BUENOS AIRES—Sixty-eight million years ago in what is now Antarctica, there were no ice floes groaning or collapsing into an ice-covered sea. Instead the region had a moderate climate, temperate waters and a silence occasionally broken by the “hoink hoink” calls of prehistoric birds. That, at least, is the scenario suggested by Argentine and U.S. paleontologists who recently described in detail, in an article published in Nature, the oldest fossilized remains found so far of a syrinx—the sound-making structure of birds.
“This is the first fossil evidence of the vocalization apparatus of a bird of the Mesozoic era," says paleontologist Fernando Novas, a researcher at the National Scientific and Technological Research Council here. “It belonged to an extinct genus of birds called Vegavis iaai, which lived on today’s Vega Island, north of the Antarctic Peninsula. This animal was about 40 centimeters long, resembled a duck and coexisted there with the dinosaurs.”
It is not yet known exactly how birds evolved, how they learned to fly or how they diversified over millions of years to end up living among us. Paleontologists know that birds descend from dinosaurs, but not from all of them. “We want to know [about] that sequence, which began 240 million years ago. How is it that these animals with whom we share the planet today acquired their traits?” says Novas, who is also the director of the Department of Comparative Anatomy at the Argentine Museum of Natural Sciences.
Until recently this field of work and study of the evolutionary history of modern birds was restricted to researchers from Germany, the U.K., the U.S. and China. But the latest findings in the Southern Hemisphere are changing this situation. This new work started in a territory whose omnipresent ice and low temperatures make for harrowing working conditions. “In 1992 we explored an area north of James Ross Island, about 60 kilometers from Argentina’s Antarctic Marambio base,” recalls geologist Daniel Martinioni of the University of Buenos Aires. “We noticed some 70-million-year-old rocks that showed a few hollow bones breaking the surface.”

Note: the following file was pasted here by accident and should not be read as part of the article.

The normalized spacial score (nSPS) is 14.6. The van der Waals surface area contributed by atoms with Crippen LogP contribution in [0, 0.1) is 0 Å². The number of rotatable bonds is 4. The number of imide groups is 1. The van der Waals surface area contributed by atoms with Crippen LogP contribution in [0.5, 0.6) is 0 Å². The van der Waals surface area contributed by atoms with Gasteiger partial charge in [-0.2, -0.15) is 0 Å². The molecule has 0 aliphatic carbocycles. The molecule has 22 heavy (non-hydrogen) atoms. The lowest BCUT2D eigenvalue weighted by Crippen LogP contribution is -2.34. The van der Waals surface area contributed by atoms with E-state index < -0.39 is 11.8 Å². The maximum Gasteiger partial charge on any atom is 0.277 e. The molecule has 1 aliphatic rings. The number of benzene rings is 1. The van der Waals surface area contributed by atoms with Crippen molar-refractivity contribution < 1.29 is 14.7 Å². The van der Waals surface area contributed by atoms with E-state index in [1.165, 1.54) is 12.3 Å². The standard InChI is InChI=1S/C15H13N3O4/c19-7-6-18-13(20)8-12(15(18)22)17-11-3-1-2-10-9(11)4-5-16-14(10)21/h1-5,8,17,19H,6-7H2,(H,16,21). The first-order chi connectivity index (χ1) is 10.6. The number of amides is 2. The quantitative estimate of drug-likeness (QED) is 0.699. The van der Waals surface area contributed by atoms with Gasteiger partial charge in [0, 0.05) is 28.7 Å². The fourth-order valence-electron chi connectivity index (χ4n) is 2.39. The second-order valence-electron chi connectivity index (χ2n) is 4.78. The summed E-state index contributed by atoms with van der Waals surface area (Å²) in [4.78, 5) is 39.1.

After years of preparation and delicate removal of the rock, researchers realized they had in their hands the ancient remains of a bird. With the collaboration of U.S. paleontologist Julia Clarke, a specialist in the early evolution of these animals, the material was transported to the U.S. where it was “stripped” in a CT scanner. This was where Clarke, an associate professor at The University of Texas at Austin, found a huge surprise: Preserved among the fragile fossilized bones of this prehistoric bird there were pieces of soft tissue, specifically a section of the trachea and a series of rings that make up a syrinx.
Unlike other terrestrial vertebrates—including humans—birds lack vocal cords but do have a vocal organ, located in the lower part of the trachea where it divides into the bronchi; it allows them to emit a variety of sounds, from calls and cries to spectacular songs. “By comparing the three-dimensional structure of the syrinx with other fossils and 12 modern birds including ducks and geese, we reconstructed the evolution of this small organ,” Clarke described in the study.
Armed with this information, Novas and colleagues hypothesize that V. iaai, whose name combines the site of the discovery with the Spanish initials of Antarctic Argentine Institute, emitted squawks that might have been similar to the honking sounds of their living relatives. “This syrinx allowed them to emit complex sounds in order to be heard, defend territory or find a mate, and they used it in the same way modern birds do,” Novas says.
This research is also important because it reveals that birds such as V. iaai—which, despite having mostly terrestrial habits, could tolerate long periods underwater—were already highly specialized toward the end of the nonavian dinosaur era, when they wandered among the large creatures. “It shows that before the mass extinction that wiped out many of the dinosaurs on Earth along with two thirds of all living species, birds were already diversified,” Novas concludes. “And somehow, Vegavis managed to survive.”